3. Max Payne 2: The Fall of Max Payne (2003)

Photo courtesy of Remedy Entertainment

If Remedy’s original Max Payne had some bumps to iron out, their follow-up just two years later did exactly that. Released in October of 2003, Max Payne 2: The Fall of Max Payne is almost everything you could ask for out of a sequel. It refines what works in the original, trims what doesn’t, and never loses the identity that made Max Payne so special, to begin with. Granted, Max Payne 2 had the benefit of starting with a solid foundation while its predecessor was conceived from scratch, but that shouldn’t detract from just how much the game gets right. While the original Max Payne is probably the more courageous game, Max Payne 2 is definitely the better game. The fluidity of the gunplay is improved, the juxtaposing tones are blended more naturally and aren’t quite as jarring, and Sam Lake’s writing overall seems more comfortable and sure-footed.

In a somewhat bitter-sweet twist of fate, Remedy’s decision to sell the Max Payne intellectual property in its entirety to Rockstar was made before production had kicked off on Max Payne 2. With the understanding that any future Max Payne titles would be out of Remedy’s hands, Sam Lake knew that Max Payne 2 would be his swan song for these characters, and that tinge of sentimentality goes a long way in contextualizing a lot of the decisions made from a writing perspective. Sam has since reflected on the game’s production, stating that he knew that this was his farewell to that world and its characters, and that “there was plenty of time to go through that emotional journey.” That sense of finality and closure is palpable by the time the credits roll on Max Payne 2; Sam Lake’s grandiose farewell to his beloved creation serves as a wonderful bookend to that chapter of Remedy’s story. After 7 years of working on the Max Payne saga, they were ready to move on, and little did they know how bright their future would come to be.

2. Alan Wake (2010)

Photo courtesy of Microsoft

Do you like Stephen King? Do you like Twin Peaks? Well, Sam Lake does. After seven long years, Remedy stepped forward into the new generation of gaming with 2010’s Alan Wake. If there was ever any doubt as to Alan Wake’s creative influences, the first ten seconds of the game give a pretty definitive answer. As we hit “New Game” and the opening cinematic loads in, our titular character begins reciting a Stephen King quote even before we’ve fully faded up from black; King’s name is literally the first word of spoken dialogue we hear as an audience. To say Alan Wake wears its influences on its sleeve would be a drastic understatement; the game is practically basking in them.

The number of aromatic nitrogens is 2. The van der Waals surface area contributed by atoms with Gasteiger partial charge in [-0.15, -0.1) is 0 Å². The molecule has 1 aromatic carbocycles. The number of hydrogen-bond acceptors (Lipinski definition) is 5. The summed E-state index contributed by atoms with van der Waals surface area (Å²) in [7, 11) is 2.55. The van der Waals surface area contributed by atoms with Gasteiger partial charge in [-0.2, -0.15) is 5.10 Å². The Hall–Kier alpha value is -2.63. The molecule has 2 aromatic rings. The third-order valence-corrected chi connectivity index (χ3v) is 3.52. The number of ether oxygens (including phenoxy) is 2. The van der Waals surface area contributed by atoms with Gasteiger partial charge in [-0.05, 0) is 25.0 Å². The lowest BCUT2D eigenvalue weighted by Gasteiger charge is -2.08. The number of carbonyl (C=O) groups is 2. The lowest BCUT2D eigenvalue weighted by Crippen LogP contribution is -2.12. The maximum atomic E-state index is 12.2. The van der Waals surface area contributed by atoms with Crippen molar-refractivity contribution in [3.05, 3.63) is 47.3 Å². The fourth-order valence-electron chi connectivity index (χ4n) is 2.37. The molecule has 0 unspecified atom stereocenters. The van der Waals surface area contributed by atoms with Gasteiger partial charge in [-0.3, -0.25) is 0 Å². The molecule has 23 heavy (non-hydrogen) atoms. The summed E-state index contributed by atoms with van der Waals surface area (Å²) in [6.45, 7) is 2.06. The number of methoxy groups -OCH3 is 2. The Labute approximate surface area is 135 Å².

The game’s setting, Bright Falls, is about as Twin Peaks as you can get before you have to start paying royalties, and the bizarre cast of characters that inhabits the town just screams “David Lynch.” Fortunately, under Sam Lake’s creative direction, the melding of the King and Lynch aspects works incredibly well, giving Alan Wake a distinct and memorable sense of atmosphere. Remedy also made an intentional decision following the Max Payne games to have their main character not be a typical action hero archetype, hence Alan Wake’s profession as a writer (another favorite trope of Stephen King). Of course, Alan being a writer also plays a huge factor in the game’s narrative, but it also serves to ground the gameplay in a heightened sense of practicality; we’re not a time-bending John Woo supercop like Max, we’re a writer with a horribly inefficient flashlight and a penchant for discarded coffee thermoses. It’s more of an “ordinary man thrust into extraordinary circumstances” story, and that kind of approach lends itself perfectly to the more horror-oriented themes of the game.

From a gameplay perspective, Alan Wake presents an interesting dichotomy. The combat mechanic of using the flashlight to burn away the darkness before you can harm enemies is both unique and thematically relevant; the overarching story is about light overcoming darkness (often literally), and having that reflected in the mechanics of gameplay is solid storytelling that makes use of the medium it is being told in. On the other hand, the game runs out of tricks well before its ultimate conclusion, and even the unique nature of the combat can’t save it from becoming repetitive after a while. It’s not quite enough to spoil the experience, but Alan Wake does feel about 2-4 hours longer than the limited combat mechanics are able to support, and the later encounters can certainly be a slog as larger groups of enemies become more frequent. It’s an excellent idea for a 6-8 hour game that’s stuck in the body of a 10+ hour game, but the creativity of the storytelling and the overall solid foundation of the combat keep Alan Wake from buckling under the weight of its faults.